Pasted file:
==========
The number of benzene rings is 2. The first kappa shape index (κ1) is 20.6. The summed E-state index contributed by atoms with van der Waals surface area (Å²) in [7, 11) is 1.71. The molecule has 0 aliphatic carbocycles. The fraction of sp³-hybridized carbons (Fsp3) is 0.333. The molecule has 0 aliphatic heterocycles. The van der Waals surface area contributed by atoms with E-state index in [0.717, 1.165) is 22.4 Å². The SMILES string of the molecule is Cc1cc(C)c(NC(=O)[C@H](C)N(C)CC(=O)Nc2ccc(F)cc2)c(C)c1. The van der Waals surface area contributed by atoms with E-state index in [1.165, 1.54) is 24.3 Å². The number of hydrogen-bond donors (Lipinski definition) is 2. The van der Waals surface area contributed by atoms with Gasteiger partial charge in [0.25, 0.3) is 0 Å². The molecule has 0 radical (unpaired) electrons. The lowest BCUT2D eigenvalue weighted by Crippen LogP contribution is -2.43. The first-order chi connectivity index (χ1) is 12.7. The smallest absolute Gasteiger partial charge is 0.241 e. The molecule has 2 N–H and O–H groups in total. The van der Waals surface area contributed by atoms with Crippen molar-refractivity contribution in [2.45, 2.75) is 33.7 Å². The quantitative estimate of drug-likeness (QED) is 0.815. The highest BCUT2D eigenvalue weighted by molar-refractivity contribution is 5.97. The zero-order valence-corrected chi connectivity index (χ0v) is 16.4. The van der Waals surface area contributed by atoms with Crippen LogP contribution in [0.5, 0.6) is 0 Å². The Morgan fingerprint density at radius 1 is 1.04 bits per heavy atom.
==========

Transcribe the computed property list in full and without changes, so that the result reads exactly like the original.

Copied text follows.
The number of benzene rings is 2. The first kappa shape index (κ1) is 20.6. The summed E-state index contributed by atoms with van der Waals surface area (Å²) in [7, 11) is 1.71. The molecule has 0 aliphatic carbocycles. The fraction of sp³-hybridized carbons (Fsp3) is 0.333. The molecule has 0 aliphatic heterocycles. The van der Waals surface area contributed by atoms with E-state index in [0.717, 1.165) is 22.4 Å². The SMILES string of the molecule is Cc1cc(C)c(NC(=O)[C@H](C)N(C)CC(=O)Nc2ccc(F)cc2)c(C)c1. The van der Waals surface area contributed by atoms with E-state index in [1.165, 1.54) is 24.3 Å². The number of hydrogen-bond donors (Lipinski definition) is 2. The van der Waals surface area contributed by atoms with Gasteiger partial charge in [0.25, 0.3) is 0 Å². The molecule has 0 radical (unpaired) electrons. The lowest BCUT2D eigenvalue weighted by Crippen LogP contribution is -2.43. The first-order chi connectivity index (χ1) is 12.7. The smallest absolute Gasteiger partial charge is 0.241 e. The molecule has 2 N–H and O–H groups in total. The van der Waals surface area contributed by atoms with Crippen molar-refractivity contribution in [2.45, 2.75) is 33.7 Å². The quantitative estimate of drug-likeness (QED) is 0.815. The highest BCUT2D eigenvalue weighted by molar-refractivity contribution is 5.97. The zero-order valence-corrected chi connectivity index (χ0v) is 16.4. The van der Waals surface area contributed by atoms with Crippen LogP contribution in [0.5, 0.6) is 0 Å². The Morgan fingerprint density at radius 1 is 1.04 bits per heavy atom.